la gricia, la cucina de na vorta

It’s still 1989. Or even once upon a time.

This dish is a classic in Italy [cf. ‘pasta alla gricia‘]. In a way, it was already a classic to me before I had even tasted it: Because it included a recipe, for a pasta preparation called ‘la Gricia’, that looked so genuine and uncomplicated, and the photograph that accompanied it so seductive, I had cut out a newspaper article describing a very simple peasant dish many years before Barry and I sat down to it in a Trastevere trattoria in the Vicolo del Mattonato. “da Lucia” serves, in Roman dialect, la cucina de na vorta (the cooking of once upon a time), and it was the same place featured in that 1989 New York Times article); I began reproducing it as soon as we returned to New York, and the dish is now a classic in our kitchen.

We’ve returned to da Lucia many times. We actually always sat at a table outside (no fancy umbrellas back then, only laundry overhead, and one evening the sound of crockery being thrown in anger, but these are images of the inside, which has its own charms.

  • nine ounces of Pastificio Fratelli Setaro Torre Annunziata Napoli Rigatoni [a long pasta can be substituted, but it must always be a very good artisanal pasta] from Buon Italia in the Chelsea Market boiled until (barely) al dente, while reserving some of the liquid, in many quarts of water inside a large vintage stainless steel pot [provenance: the Warren-and-Wetmore-designed-Providence-hotel-gone-out-of-business-1975-liquidation-sale], to which at least 2 tablespoons of sea salt had been added once the water had come to a boil, the pasta drained and tossed into a large enameled cast iron pot in which 5.5 ounces [the amount is variable] of “aged guanciale“, also from Buon Italia, cut in half-inch square pieces, had been heated, stirring with 2 tablespoons of Whole Foods Market Portuguese house olive oil, but for little more than about a minute, most of a cup of reserved pasta water added and everything stirred over high heat until the liquid had emulsified, then several tablespoons [yes, several tablespoons] of very good freshly-ground Whole Foods house black pepper stirred in, the pot removed from the heat and about 3 or 4 tablespoons of roughly-shredded pecorino cheese (Romano Sini Fulvi, again from Buon Italia), tossed in and stirred, the now finished pasta left standing for 30 seconds or more before it was served in shallow bowls, with more cheese and black pepper placed in containers on the table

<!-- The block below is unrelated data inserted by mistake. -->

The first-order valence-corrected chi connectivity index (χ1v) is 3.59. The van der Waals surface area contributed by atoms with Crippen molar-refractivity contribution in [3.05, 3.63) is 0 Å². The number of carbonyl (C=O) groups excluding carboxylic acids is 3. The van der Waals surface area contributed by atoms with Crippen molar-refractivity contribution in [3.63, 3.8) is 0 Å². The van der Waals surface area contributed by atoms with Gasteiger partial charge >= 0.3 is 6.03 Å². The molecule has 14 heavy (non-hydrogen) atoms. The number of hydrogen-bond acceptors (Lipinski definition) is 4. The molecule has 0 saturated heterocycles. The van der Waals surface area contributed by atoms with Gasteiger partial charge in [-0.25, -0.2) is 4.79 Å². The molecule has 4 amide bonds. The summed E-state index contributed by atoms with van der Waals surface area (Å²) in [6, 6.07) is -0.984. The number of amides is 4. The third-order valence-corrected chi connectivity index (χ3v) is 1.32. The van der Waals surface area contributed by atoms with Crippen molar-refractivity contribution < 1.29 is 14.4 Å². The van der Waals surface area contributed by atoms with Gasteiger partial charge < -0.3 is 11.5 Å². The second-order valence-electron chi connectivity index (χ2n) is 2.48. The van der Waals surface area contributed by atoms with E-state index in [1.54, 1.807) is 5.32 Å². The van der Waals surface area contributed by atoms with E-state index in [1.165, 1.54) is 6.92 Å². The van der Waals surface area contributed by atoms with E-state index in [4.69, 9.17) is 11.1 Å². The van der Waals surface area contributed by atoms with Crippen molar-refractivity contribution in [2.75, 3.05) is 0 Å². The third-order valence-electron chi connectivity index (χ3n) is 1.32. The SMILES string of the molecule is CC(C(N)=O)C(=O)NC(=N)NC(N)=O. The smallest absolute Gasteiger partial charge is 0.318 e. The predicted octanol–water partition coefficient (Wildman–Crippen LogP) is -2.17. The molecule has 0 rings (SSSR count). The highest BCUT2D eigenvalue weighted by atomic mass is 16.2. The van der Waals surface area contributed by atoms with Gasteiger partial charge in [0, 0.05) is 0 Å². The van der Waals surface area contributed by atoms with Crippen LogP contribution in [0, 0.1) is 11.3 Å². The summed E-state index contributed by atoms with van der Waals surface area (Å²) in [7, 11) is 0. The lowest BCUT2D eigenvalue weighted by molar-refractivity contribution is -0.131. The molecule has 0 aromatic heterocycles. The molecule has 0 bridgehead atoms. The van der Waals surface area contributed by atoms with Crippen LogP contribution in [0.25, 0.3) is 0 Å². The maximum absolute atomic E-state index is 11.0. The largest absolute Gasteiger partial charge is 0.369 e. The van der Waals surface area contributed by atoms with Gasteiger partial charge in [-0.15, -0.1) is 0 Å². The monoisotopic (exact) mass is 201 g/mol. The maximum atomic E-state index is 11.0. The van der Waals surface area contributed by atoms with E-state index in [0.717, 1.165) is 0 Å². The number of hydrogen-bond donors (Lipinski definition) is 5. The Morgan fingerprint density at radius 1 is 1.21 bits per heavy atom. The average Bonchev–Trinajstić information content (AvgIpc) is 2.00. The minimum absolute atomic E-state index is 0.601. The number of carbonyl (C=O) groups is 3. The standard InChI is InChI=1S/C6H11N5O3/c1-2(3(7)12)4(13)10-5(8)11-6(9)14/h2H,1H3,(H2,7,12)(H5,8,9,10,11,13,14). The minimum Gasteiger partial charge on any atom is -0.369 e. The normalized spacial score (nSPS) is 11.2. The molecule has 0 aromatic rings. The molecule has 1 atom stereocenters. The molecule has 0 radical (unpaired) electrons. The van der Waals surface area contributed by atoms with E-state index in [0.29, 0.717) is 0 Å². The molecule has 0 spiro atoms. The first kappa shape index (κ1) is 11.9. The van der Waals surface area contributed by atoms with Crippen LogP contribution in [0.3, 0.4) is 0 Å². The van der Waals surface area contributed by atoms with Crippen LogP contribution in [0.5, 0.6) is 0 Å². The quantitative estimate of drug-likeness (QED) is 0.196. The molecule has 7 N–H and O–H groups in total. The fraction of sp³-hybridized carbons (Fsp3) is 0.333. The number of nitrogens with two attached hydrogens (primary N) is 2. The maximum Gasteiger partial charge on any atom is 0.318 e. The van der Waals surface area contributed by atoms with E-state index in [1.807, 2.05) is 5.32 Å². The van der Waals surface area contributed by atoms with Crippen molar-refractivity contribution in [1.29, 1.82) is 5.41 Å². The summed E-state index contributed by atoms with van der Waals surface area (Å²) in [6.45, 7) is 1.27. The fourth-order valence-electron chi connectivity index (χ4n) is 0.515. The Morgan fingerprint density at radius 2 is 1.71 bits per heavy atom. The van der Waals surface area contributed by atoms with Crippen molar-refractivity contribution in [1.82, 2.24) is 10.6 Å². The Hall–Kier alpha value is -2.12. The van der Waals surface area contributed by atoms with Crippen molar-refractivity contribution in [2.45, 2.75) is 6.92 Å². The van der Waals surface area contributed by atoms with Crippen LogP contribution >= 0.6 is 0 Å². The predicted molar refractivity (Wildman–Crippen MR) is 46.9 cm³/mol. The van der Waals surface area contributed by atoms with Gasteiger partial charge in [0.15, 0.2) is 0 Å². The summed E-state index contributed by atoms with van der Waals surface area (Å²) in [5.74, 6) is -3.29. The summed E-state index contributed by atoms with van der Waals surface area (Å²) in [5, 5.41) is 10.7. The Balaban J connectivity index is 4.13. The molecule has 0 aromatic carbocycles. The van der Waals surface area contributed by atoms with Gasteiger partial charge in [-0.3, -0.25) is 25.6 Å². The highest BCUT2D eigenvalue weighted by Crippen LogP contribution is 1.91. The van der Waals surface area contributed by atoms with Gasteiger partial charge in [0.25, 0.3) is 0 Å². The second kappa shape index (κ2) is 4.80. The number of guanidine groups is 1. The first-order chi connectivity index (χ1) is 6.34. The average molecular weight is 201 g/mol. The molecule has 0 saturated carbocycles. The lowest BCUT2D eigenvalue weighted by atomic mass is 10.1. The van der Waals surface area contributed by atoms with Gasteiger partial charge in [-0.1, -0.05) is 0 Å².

• the wine was a Portuguese (Vinho Verde) white, Antonio Lopes Ribeiro 2017 (Casa de Mouraz) Vinho Verde ‘Biotite’, from Chambers Street Wines
  • the music was the album, ‘Hamburger Ratsmusik, consort music c. 1600’, works by the peripatetic English expatriate violinist, violist, and composer Henry Brade, Jordi Savall conducting the ensemble Hesperion XX (my favorite citation in his Wikipedia entry is this: “All of Brade’s surviving music is for string instruments, and most is for dancing.”)